Residents Say Portland is Not the City that Works
By Eric Fruits, Ph.D.
What if the self-proclaimed “City that Works” isn’t working? That’s what Portland residents are saying.
Last week the City of Portland published its most recent survey of city residents. Nearly 90 percent of those surveyed are dissatisfied with the city’s response to homelessness and almost two-thirds are dissatisfied with traffic congestion on their daily commutes.
This outrage comes after voters approved hundreds of millions of dollars for affordable housing projects and steep hikes in gas taxes to improve roads. Clearly, more money is not the answer: The more the city spends, the worse things get.
Council’s renter relocation payments, inclusionary zoning, and renter screening rules are shrinking the supply of affordable housing. While the city’s population is growing, it’s reducing its road infrastructure through road diets and replacing automobile lanes with dedicated bus and bike lanes.
Instead of punishing property owners for renting apartments, let’s loosen regulations on building and renting truly affordable housing. Instead of bringing traffic to a standstill, let’s add traffic lanes to foster a safe and speedy flow of auto and truck traffic. These aren’t radical ideas. In fact, these were Portland’s policies when it really was “The City that Worked.”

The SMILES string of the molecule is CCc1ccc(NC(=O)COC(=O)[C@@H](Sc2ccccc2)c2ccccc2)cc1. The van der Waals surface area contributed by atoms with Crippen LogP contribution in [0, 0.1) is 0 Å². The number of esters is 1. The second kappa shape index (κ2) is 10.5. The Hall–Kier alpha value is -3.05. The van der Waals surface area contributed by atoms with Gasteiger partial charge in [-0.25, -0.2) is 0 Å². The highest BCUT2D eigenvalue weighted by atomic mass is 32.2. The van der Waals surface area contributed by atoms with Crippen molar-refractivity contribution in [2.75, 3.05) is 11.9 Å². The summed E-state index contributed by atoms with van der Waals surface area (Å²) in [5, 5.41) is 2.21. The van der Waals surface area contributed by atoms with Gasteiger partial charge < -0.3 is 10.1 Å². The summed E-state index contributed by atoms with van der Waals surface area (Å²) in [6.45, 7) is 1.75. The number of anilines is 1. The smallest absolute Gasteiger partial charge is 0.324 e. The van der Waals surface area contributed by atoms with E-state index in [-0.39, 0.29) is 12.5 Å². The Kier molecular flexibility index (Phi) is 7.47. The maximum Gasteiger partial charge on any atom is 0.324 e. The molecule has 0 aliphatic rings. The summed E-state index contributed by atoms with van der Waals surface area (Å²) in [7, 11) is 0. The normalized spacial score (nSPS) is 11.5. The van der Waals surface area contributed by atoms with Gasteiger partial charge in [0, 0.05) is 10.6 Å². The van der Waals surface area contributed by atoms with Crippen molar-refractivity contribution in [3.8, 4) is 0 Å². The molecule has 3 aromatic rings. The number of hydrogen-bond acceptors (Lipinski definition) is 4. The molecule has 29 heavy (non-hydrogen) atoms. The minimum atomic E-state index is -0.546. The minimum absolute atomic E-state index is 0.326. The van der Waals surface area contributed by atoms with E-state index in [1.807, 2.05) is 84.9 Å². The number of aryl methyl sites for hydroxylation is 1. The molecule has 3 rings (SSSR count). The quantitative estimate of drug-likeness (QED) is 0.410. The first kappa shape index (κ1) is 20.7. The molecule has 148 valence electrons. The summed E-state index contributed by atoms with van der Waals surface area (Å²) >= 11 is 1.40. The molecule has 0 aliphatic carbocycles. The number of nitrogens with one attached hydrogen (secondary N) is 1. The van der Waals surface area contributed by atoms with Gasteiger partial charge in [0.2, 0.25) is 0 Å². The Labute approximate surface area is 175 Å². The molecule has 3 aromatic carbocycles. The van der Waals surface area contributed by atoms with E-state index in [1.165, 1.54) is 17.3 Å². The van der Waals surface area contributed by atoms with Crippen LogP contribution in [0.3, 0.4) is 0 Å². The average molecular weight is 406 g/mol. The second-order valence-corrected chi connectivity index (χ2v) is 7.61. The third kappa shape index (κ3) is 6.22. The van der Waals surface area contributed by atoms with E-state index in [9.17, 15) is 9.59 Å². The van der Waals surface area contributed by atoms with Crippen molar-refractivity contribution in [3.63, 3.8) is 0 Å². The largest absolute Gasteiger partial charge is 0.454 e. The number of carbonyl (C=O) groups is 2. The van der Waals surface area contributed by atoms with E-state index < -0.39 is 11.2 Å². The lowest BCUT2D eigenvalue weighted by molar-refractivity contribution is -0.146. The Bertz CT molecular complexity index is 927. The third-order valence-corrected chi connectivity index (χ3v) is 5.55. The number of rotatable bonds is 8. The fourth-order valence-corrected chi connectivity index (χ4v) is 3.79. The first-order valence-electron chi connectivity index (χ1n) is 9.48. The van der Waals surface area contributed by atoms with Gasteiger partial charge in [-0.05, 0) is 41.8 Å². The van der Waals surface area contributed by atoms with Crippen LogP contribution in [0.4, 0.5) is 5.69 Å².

Eric Fruits, Ph.D. is Vice President of Research at Cascade Policy Institute, Oregon’s free market public policy research organization.
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Bob "Elvis" Clark
In Alain Bertraud’s book “Order without Design” he writes mobility is an urban necessity, and it is actually the lowest income households who suffer the most from poor mobility. Bertraud is a urban planner who mixes in economics into planning.
But what you have in Portland is planners advocating for limiting mobility. Folks are limited to walking, bicycling and limited transit service. Roads are narrowed. This shrinks the job opportunities, via worsening mobility, for all people including, the poorest folks. The Cost of living shoots higher even with added density and smaller living quarters, as the cost of freight shipping escalates and the competition for goods and services shrinks to that of just your very proximate living location.
While planners talk of the inequity caused by zoning, these very same planners are imposing heavier burdens on the lower income class they ironically say they are assisting.
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